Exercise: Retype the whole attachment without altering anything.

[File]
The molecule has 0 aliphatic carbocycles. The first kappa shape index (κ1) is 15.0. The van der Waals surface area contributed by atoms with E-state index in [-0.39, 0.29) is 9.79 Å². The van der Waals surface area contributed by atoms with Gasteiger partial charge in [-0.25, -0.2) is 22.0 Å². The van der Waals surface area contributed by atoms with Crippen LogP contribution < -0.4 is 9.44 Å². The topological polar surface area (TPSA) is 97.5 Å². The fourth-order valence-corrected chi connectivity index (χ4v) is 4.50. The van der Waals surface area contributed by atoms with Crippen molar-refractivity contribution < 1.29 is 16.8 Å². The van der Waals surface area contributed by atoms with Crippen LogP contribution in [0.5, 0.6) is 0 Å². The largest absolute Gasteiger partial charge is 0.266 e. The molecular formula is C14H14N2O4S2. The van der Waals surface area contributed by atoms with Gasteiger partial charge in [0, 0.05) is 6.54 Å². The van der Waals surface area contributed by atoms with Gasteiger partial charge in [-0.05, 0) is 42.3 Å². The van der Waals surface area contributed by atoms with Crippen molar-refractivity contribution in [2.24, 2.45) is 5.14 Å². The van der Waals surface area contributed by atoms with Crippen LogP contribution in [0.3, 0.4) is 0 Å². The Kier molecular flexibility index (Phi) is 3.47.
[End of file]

The molecule has 0 aliphatic carbocycles. The first kappa shape index (κ1) is 15.0. The van der Waals surface area contributed by atoms with E-state index in [-0.39, 0.29) is 9.79 Å². The van der Waals surface area contributed by atoms with Gasteiger partial charge in [-0.25, -0.2) is 22.0 Å². The van der Waals surface area contributed by atoms with Crippen LogP contribution < -0.4 is 9.44 Å². The topological polar surface area (TPSA) is 97.5 Å². The fourth-order valence-corrected chi connectivity index (χ4v) is 4.50. The van der Waals surface area contributed by atoms with Crippen molar-refractivity contribution < 1.29 is 16.8 Å². The van der Waals surface area contributed by atoms with Crippen LogP contribution in [0.5, 0.6) is 0 Å². The largest absolute Gasteiger partial charge is 0.266 e. The molecular formula is C14H14N2O4S2. The van der Waals surface area contributed by atoms with Gasteiger partial charge in [0, 0.05) is 6.54 Å². The van der Waals surface area contributed by atoms with Gasteiger partial charge in [-0.05, 0) is 42.3 Å². The van der Waals surface area contributed by atoms with Crippen molar-refractivity contribution in [2.24, 2.45) is 5.14 Å². The van der Waals surface area contributed by atoms with Crippen LogP contribution in [0.3, 0.4) is 0 Å². The Kier molecular flexibility index (Phi) is 3.47.